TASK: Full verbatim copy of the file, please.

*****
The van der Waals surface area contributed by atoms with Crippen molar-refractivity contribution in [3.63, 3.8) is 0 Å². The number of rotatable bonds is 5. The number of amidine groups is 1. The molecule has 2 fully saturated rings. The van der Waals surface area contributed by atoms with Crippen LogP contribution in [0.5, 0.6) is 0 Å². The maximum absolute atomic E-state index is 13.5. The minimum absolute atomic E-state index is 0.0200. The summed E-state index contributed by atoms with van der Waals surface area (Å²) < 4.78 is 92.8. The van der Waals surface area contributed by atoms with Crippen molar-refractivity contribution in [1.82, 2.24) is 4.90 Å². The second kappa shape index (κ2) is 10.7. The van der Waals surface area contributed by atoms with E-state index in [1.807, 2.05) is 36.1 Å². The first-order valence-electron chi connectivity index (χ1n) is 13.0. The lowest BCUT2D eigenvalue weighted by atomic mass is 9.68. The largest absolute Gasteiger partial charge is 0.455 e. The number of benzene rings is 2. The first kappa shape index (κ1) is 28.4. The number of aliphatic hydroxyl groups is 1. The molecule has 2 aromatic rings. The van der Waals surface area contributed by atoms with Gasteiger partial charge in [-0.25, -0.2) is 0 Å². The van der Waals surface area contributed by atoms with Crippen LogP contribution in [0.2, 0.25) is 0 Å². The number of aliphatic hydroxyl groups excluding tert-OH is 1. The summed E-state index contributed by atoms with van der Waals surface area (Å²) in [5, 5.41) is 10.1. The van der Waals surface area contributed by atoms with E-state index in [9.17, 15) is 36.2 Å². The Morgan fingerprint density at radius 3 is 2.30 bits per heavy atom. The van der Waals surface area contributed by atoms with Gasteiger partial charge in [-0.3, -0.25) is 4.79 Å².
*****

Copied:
The van der Waals surface area contributed by atoms with Crippen molar-refractivity contribution in [3.63, 3.8) is 0 Å². The number of rotatable bonds is 5. The number of amidine groups is 1. The molecule has 2 fully saturated rings. The van der Waals surface area contributed by atoms with Crippen LogP contribution in [0.5, 0.6) is 0 Å². The maximum absolute atomic E-state index is 13.5. The minimum absolute atomic E-state index is 0.0200. The summed E-state index contributed by atoms with van der Waals surface area (Å²) < 4.78 is 92.8. The van der Waals surface area contributed by atoms with Crippen molar-refractivity contribution in [1.82, 2.24) is 4.90 Å². The second kappa shape index (κ2) is 10.7. The van der Waals surface area contributed by atoms with E-state index in [1.807, 2.05) is 36.1 Å². The first-order valence-electron chi connectivity index (χ1n) is 13.0. The lowest BCUT2D eigenvalue weighted by atomic mass is 9.68. The largest absolute Gasteiger partial charge is 0.455 e. The number of benzene rings is 2. The first kappa shape index (κ1) is 28.4. The number of aliphatic hydroxyl groups is 1. The molecule has 2 aromatic rings. The van der Waals surface area contributed by atoms with Gasteiger partial charge in [-0.25, -0.2) is 0 Å². The van der Waals surface area contributed by atoms with Crippen LogP contribution in [0.2, 0.25) is 0 Å². The number of aliphatic hydroxyl groups excluding tert-OH is 1. The summed E-state index contributed by atoms with van der Waals surface area (Å²) in [5, 5.41) is 10.1. The van der Waals surface area contributed by atoms with E-state index in [9.17, 15) is 36.2 Å². The Morgan fingerprint density at radius 3 is 2.30 bits per heavy atom. The van der Waals surface area contributed by atoms with Gasteiger partial charge in [-0.3, -0.25) is 4.79 Å².